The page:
UK businesses are increasingly aware of the need for disaster recovery (DR) – but simply testing DR plans more frequently misses the point. DR is not a stand-alone activity. Companies need to be constantly reviewing the strategy to ensure it keeps track with business change, whilst also exploring all options of DR models. Ubiquitous reliance upon IT is changing attitudes; organisations should be focusing on risk management, risk avoidance and preventing disasters to potentially alleviate the investment in DR.
Business as Usual
2011 was not the easiest year for businesses. The social unrest and riots seen in many of our major cities and the harsher than normal winter weather were both examples of events that caused significant operational disruption and commercial losses for businesses.
If this was not enough to focus attention, the increasing concern about potential terrorist activities during the Olympics are prompting organisations to further review their disaster recovery and business continuity planning (DR/BCP) strategies.
In fact, UK businesses are more confident in their DR strategies, according to the Acronis Global Disaster Recovery Index 2012, with confidence growing 17%. Yet this confidence looks somewhat misplaced: UK businesses lost an average £230,000 a year through system downtime according to Acronis, with some companies losing access to systems for up to ten days. And the UK slipped to 11th place in its league table, down from 10th place in 2011 – with Germany, the Netherlands, Japan and Hong Kong businesses topping the table.
Despite the growing awareness of risk, the reality is that UK disaster recovery budgets remained flat year on year in 2011, accounting for just 11% of IT spend. And there are huge questions to be asked about the value organisations are attaining from that spend.
Most organisations have some kind of DR strategy in place – with a cold, warm or hot stand by. Many have DR regulatory requirements to meet. But does the current DR infrastructure actually reflect the business risks? Will it enable the organisation to recover fast enough in the event of a disaster? According to Acronis 65% of companies reported they were testing disaster recovery plans more frequently than in the year before. But how many are proactively questioning the value being delivered?
DR models are evolving fast. Driven in part by the option to exploit cloud based data storage and systems, organisations are increasingly asking whether a stand-by site that is unused from one year to the next is really a justifiable investment. In contrast, real time replication, virtual server environments and Storage Area Networks make it far easier to run two locations in tandem. Both operate continuously to deliver business services, but one can automatically fail-over to the other in the event of a disaster.
This approach completely removes any concern that the DR system is no longer recoverable due to too many changes since the last test; that the backup could be corrupted or take too long to load; or that while invoking the DR plan may work fine, actually recovering back to business as usual will cause an array of problems. The result is not only a real time response to a potentially business threatening event but also the ability to manage maintenance without affecting system performance or requiring downtime.
It is, therefore, essential for organisations to undertake a robust risk assessment. How long can the business operate without systems running? What cost would the business incur – from lost sales to damaged reputation – in the event of a disaster? How long will it take to invoke the DR site and, critically, how long then to recover to business as usual?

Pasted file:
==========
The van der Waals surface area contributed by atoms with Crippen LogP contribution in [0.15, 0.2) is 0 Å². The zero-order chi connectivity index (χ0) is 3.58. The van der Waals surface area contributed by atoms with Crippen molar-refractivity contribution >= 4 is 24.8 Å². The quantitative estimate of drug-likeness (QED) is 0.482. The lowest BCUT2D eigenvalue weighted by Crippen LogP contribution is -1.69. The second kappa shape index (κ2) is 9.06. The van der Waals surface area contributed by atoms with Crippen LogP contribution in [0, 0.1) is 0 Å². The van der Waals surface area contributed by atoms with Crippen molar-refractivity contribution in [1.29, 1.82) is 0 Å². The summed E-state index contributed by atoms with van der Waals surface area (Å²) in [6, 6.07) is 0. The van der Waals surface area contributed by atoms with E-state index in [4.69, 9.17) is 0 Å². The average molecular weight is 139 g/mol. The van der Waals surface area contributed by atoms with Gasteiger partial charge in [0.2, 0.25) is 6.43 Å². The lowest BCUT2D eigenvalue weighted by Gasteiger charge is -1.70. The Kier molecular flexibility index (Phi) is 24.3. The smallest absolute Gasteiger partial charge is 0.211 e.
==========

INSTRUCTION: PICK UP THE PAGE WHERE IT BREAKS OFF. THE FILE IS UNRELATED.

There is also more to consider within the DR strategy than which model best suits the organisation. The location of a secondary site is critical; organisations need to consider the availability of communications, and ascertain the performance, security and experience of the provider.
And what about internal DR responsibility? Does the individual have the seniority required to gain the ear of the board and demonstrate the risk associated with system failure? And what happens when the person in charge of DR leaves? Is there a process in place to pass information over the next incumbent?
Is DR a priority or is it continually postponed in the face of imminent client projects with pressing deadlines? And what is the situation if a disaster occurs? The organisation has no financial come back against an employee.
One of the benefits of getting external advice is that many of these issues are overcome. An independent organisation’s risk analysis typically gains senior level commitment; whilst with a team working continually on the DR strategy there is no risk of lost information or of the strategy failure to evolve in line with business change.
Business reliance on IT has grown fundamentally in recent years. Today, few businesses can operate at all without email, Blackberry or EDMS systems. And with growing numbers of companies opting for VoIP, the phone system will also be compromised in the event of a disaster, leaving organisations completely vulnerable.
Many organisations, indeed, are making contingency plans to use social networks such as Twitter and Facebook to communicate with employees in the event of a major outage; yet, at the same time, the security team is increasingly pushing to constrain the use of such technologies to counter the growing trend towards business crippling viruses believed to derive from Facebook.
These issues highlight two key points. Firstly, DR/BCP cannot be considered in isolation: strategies must be continually evolved to ensure they reflect both business needs and evolving threats. Secondly, with the near ubiquitous reliance upon IT the emphasis should be focused as much on disaster prevention as disaster recovery.